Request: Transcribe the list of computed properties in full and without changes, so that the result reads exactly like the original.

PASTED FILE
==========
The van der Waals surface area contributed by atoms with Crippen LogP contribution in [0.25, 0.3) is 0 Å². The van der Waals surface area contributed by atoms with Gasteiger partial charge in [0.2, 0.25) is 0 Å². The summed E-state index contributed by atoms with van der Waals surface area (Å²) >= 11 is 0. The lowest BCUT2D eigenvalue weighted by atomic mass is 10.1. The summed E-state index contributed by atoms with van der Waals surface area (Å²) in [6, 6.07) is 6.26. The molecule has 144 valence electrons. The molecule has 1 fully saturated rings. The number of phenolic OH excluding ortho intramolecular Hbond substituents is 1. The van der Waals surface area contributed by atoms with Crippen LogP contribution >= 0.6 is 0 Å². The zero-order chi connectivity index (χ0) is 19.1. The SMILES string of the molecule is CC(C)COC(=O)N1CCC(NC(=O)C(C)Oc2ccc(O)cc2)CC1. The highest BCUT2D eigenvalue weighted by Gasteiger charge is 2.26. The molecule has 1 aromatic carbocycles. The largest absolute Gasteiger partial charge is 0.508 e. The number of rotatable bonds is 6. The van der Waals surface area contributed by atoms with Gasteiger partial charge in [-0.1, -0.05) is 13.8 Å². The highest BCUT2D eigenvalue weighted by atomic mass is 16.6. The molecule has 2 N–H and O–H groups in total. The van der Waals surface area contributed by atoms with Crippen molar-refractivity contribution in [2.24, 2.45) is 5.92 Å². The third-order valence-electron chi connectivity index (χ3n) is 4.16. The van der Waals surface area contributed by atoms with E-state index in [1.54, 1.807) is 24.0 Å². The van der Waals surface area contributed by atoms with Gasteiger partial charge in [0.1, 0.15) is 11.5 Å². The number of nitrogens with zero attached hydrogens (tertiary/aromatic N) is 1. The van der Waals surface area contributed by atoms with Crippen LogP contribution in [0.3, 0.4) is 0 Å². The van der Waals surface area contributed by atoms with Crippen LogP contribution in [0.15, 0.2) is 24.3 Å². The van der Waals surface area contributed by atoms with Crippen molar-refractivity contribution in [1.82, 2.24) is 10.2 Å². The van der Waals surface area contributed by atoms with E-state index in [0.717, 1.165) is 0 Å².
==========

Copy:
The van der Waals surface area contributed by atoms with Crippen LogP contribution in [0.25, 0.3) is 0 Å². The van der Waals surface area contributed by atoms with Gasteiger partial charge in [0.2, 0.25) is 0 Å². The summed E-state index contributed by atoms with van der Waals surface area (Å²) >= 11 is 0. The lowest BCUT2D eigenvalue weighted by atomic mass is 10.1. The summed E-state index contributed by atoms with van der Waals surface area (Å²) in [6, 6.07) is 6.26. The molecule has 144 valence electrons. The molecule has 1 fully saturated rings. The number of phenolic OH excluding ortho intramolecular Hbond substituents is 1. The van der Waals surface area contributed by atoms with Crippen LogP contribution >= 0.6 is 0 Å². The zero-order chi connectivity index (χ0) is 19.1. The SMILES string of the molecule is CC(C)COC(=O)N1CCC(NC(=O)C(C)Oc2ccc(O)cc2)CC1. The highest BCUT2D eigenvalue weighted by Gasteiger charge is 2.26. The molecule has 1 aromatic carbocycles. The largest absolute Gasteiger partial charge is 0.508 e. The number of rotatable bonds is 6. The van der Waals surface area contributed by atoms with Gasteiger partial charge in [-0.1, -0.05) is 13.8 Å². The highest BCUT2D eigenvalue weighted by atomic mass is 16.6. The molecule has 2 N–H and O–H groups in total. The van der Waals surface area contributed by atoms with Crippen molar-refractivity contribution in [2.24, 2.45) is 5.92 Å². The third-order valence-electron chi connectivity index (χ3n) is 4.16. The van der Waals surface area contributed by atoms with E-state index in [1.54, 1.807) is 24.0 Å². The van der Waals surface area contributed by atoms with Gasteiger partial charge in [0.1, 0.15) is 11.5 Å². The number of nitrogens with zero attached hydrogens (tertiary/aromatic N) is 1. The van der Waals surface area contributed by atoms with Crippen LogP contribution in [0.3, 0.4) is 0 Å². The van der Waals surface area contributed by atoms with Crippen LogP contribution in [0.15, 0.2) is 24.3 Å². The van der Waals surface area contributed by atoms with Crippen molar-refractivity contribution in [1.82, 2.24) is 10.2 Å². The van der Waals surface area contributed by atoms with E-state index in [0.717, 1.165) is 0 Å².